A French cartoonist will go on trial Tuesday facing charges of inciting “racial hatred” with drawings some consider anti-Semitic and anti-Islamic. Maurice Sinet, the cartoonist for the far left weekly, Charlie Hebdo, was at the center of a heated, free-speech debate in France this summer, which some in the French media even likened to the Dreyfus affair. Sinet, better known as Sin??, was fired by his editor, Philippe Val, for refusing to apologize for a July cartoon in which he said the politically ambitious son of the French president, Jean Sarkozy, 22, would “go far” for converting to Judaism before marrying his Jewish fiance, Jessica Sebaoun-Darty. To date, there is no evidence that the young Sarkozy, who is mayor of the wealthy suburb of Neuilly, plans to convert to Judaism.The French human rights group, The International League Against Racism and Anti-Semitism, LICRA, has taken Sin?? to court in Lyon for inciting racial hatred for both the July cartoon and a June drawing that mocks Muslim women who wear head scarves. Major French political and intellectual figures are divided over whether Sin??’s firing was deserved, with petitions signed and circulated over the Internet by both camps.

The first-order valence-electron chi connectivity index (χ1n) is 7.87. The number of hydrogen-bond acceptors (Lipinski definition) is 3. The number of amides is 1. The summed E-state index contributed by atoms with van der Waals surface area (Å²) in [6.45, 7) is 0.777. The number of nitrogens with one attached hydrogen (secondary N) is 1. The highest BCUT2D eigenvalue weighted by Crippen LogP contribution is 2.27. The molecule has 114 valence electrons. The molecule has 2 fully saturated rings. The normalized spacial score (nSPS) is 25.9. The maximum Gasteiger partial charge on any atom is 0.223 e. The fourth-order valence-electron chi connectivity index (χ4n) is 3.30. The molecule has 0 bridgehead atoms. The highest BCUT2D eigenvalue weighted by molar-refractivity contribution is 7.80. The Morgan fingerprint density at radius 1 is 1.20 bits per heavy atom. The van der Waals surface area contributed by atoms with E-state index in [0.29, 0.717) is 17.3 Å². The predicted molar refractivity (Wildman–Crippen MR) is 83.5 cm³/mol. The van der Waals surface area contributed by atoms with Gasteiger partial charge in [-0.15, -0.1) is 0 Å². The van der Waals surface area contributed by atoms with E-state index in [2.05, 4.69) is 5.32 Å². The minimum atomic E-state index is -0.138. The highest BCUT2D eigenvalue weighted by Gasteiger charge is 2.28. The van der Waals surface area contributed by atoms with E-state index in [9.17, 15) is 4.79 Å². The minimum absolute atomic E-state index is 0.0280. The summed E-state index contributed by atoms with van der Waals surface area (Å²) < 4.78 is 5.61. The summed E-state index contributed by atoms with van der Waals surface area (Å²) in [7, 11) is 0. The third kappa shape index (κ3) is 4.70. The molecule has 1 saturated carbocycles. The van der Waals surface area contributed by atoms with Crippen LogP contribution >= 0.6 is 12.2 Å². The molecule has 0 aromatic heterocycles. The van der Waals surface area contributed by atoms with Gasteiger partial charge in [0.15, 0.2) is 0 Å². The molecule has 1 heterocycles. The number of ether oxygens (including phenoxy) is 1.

The Archive of the Jewish Telegraphic Agency includes articles published from 1923 to 2008. Archive stories reflect the journalistic standards and practices of the time they were published.